Rob Reiner’s The Magic of Belle Isle tells the story of a man who regains the will to live after entering the lives of a single mom and her three daughters. This is the kind of movie that divides audiences into two basic categories: Those that like sentimental dramas, and those that don’t. I’m sure my opening description alone is enough for you to determine which category you fall into. For my money, the film is simple, well-intentioned, and good-hearted – flawed, yet protected and ultimately redeemed by its belief in second chances. Given the hardships of reality, the last thing we need is a movie that reminds us of them. What we really need is a movie that gives us reason to hope for something better. You may think I’m naïve, although I prefer to think of myself as open to possibilities.
The man at the center of the story is Monte Wildhorn (Morgan Freeman). As a young man, his athletic prospects were shattered when an accident robbed him of his ability to walk. He would go on to make a name for himself as a writer of western fiction, only to give up on it following the death of his beloved wife. Wheelchair bound, in his golden years, and having lost everything including his faith, he now spends his days downing bottles of alcohol and making acerbic remarks. An easy target is his nephew, Henry (Kenan Thompson), who made arrangements for Monte to housesit a small house during the summer in a quiet upstate New York lakeside town. Part of this involves taking care of an old dog, whose refusal to fetch a ball will be a running gag throughout the entire film.
In due time, Monte meets his next-door neighbor, the soon-to-be-divorced Charlotte O’Neil (Virginia Madsen), and her three daughters. There’s the rebellious teenager, Willow (Madeline Carroll), who really just wants to spend time with her unseen father. There’s the little one, Flora (Nicolette Pierini), whose main purpose is to look adorable. Finally, there’s the middle child, Finnegan, a.k.a. Finn (Emma Fuhrmann), a tomboy who has a flair for making up outlandish stories and testing them on Flora. Despite her obvious gift, she’s under the impression that she doesn’t know how to be a writer, and so she appeals to Monte to be her mentor. Monte, of course, will initially come off as cantankerous before taking a liking to Finn, admiring her curiosity and determination.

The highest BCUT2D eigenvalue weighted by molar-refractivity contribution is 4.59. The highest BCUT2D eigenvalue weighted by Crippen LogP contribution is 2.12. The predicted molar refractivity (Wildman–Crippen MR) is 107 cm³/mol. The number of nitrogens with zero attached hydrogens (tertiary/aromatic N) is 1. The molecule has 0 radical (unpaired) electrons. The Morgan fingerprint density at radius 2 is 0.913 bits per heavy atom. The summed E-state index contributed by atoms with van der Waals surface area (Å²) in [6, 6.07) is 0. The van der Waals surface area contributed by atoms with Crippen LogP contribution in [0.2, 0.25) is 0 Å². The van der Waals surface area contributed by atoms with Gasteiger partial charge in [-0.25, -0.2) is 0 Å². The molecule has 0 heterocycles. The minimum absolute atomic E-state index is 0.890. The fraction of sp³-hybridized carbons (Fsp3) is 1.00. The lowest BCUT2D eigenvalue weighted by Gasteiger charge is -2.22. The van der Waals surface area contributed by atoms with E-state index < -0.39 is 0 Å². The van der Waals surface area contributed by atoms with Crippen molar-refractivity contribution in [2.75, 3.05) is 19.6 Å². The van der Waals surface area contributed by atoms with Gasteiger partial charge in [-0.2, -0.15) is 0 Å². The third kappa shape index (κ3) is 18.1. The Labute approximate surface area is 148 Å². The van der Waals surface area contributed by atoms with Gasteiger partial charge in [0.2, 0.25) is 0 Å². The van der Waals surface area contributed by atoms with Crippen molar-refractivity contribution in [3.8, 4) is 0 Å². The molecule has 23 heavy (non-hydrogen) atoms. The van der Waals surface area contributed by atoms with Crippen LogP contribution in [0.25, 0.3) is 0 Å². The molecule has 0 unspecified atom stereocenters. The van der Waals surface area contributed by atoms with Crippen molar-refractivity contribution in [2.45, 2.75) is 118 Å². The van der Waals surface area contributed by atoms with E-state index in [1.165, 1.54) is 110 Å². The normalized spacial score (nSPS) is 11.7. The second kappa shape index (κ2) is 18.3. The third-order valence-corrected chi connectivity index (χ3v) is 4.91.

Several things come of this initial encounter. Firstly, Monte and Charlotte take the first steps towards falling in love. Secondly, he’s invited to attend a memorial service for a man he never met and is asked by the town mayor (Fred Willard) to deliver an already-written eulogy. This could, perhaps, be a lighthearted jab at Freeman’s secondary career as a voiceover artist, but never mind. Thirdly, Finn will venture to Belle Isle, a tiny island in the middle of the lake, and retrieve a lunchbox full of her mother’s school-age love letters. Monte will also befriend, as only he can, a mentally challenged man named Carl (Ash Christian), who hops rather than walks from one point to another. Finally, he will be inspired to start writing again; although his new stories are structurally and grammatically appropriate for Flora, it’s obvious that the subtexts are aimed squarely at Charlotte.
Some time is reserved for a subplot involving Monte’s agent, the delightfully named Joe Viola (Kevin Pollack), who’s eager to get his client back in the game. More specifically, he wants Monte to sell the rights to one of his books to Hollywood. Repeated phone calls go unreturned for obvious reasons, and so Viola is forced to drop by unannounced. I can’t help but wonder how necessary this aspect of the story was, given the fact that the real focus is the relationship Monte shares with Charlotte and Finn. However, I do think it would have worked had it been separated from The Magic of Belle Isle and expanded into its own feature-length film, one a little less emotional and family-friendly.
I grant you that the story is contrived and that specific characters, most notably Carl, are included primarily as foils for Monte as he undergoes emotional rehabilitation. What saves it, by my standards, was the fact that there was obviously no malicious intent on the part of Reiner or Guy Thomas, the screenwriter. The only questionable aspect of The Magic of Belle Isle is Monte educating Finn on how to be a writer. It’s clear right from the start that she already knows what she’s doing; to have her approach him and ask for guidance was forced and implausible. Apart from that, the film is no more or less that what it is, namely a harmless, feel-good story. While it may not win a spot on the shelf next to Reiner’s more substantial films, it at least won’t be mentioned in the same sentence with the year’s worst films.
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